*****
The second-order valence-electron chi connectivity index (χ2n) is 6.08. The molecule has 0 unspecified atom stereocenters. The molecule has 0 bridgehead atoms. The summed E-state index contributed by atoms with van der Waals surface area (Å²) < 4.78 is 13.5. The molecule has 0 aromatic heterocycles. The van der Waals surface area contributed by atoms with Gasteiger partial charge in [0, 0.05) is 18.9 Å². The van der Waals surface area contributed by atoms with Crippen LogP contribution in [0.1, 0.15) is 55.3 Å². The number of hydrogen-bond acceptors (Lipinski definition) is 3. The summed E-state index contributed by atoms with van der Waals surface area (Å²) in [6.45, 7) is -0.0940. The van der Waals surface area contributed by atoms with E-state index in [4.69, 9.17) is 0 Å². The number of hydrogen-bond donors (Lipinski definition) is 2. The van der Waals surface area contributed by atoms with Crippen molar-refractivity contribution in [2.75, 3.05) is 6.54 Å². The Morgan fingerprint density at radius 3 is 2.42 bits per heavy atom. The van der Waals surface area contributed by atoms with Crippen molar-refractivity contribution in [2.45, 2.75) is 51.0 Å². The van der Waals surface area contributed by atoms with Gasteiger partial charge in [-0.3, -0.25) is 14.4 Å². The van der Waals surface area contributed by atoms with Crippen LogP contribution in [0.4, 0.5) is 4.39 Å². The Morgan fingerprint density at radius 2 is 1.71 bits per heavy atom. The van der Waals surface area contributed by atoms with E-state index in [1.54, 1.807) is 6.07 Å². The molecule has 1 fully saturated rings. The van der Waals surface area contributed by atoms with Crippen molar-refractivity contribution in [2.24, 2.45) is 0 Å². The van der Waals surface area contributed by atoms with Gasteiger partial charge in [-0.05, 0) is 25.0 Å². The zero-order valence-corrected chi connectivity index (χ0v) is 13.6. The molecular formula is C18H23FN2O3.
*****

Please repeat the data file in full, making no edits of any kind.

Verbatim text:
The second-order valence-electron chi connectivity index (χ2n) is 6.08. The molecule has 0 unspecified atom stereocenters. The molecule has 0 bridgehead atoms. The summed E-state index contributed by atoms with van der Waals surface area (Å²) < 4.78 is 13.5. The molecule has 0 aromatic heterocycles. The van der Waals surface area contributed by atoms with Gasteiger partial charge in [0, 0.05) is 18.9 Å². The van der Waals surface area contributed by atoms with Crippen LogP contribution in [0.1, 0.15) is 55.3 Å². The number of hydrogen-bond acceptors (Lipinski definition) is 3. The summed E-state index contributed by atoms with van der Waals surface area (Å²) in [6.45, 7) is -0.0940. The van der Waals surface area contributed by atoms with E-state index in [4.69, 9.17) is 0 Å². The number of hydrogen-bond donors (Lipinski definition) is 2. The van der Waals surface area contributed by atoms with Crippen molar-refractivity contribution in [2.75, 3.05) is 6.54 Å². The Morgan fingerprint density at radius 3 is 2.42 bits per heavy atom. The van der Waals surface area contributed by atoms with Crippen molar-refractivity contribution in [2.45, 2.75) is 51.0 Å². The van der Waals surface area contributed by atoms with Gasteiger partial charge in [-0.3, -0.25) is 14.4 Å². The van der Waals surface area contributed by atoms with Crippen LogP contribution in [0.4, 0.5) is 4.39 Å². The Morgan fingerprint density at radius 2 is 1.71 bits per heavy atom. The van der Waals surface area contributed by atoms with E-state index in [1.54, 1.807) is 6.07 Å². The molecule has 1 fully saturated rings. The van der Waals surface area contributed by atoms with Crippen molar-refractivity contribution in [2.24, 2.45) is 0 Å². The van der Waals surface area contributed by atoms with Gasteiger partial charge in [-0.05, 0) is 25.0 Å². The zero-order valence-corrected chi connectivity index (χ0v) is 13.6. The molecular formula is C18H23FN2O3.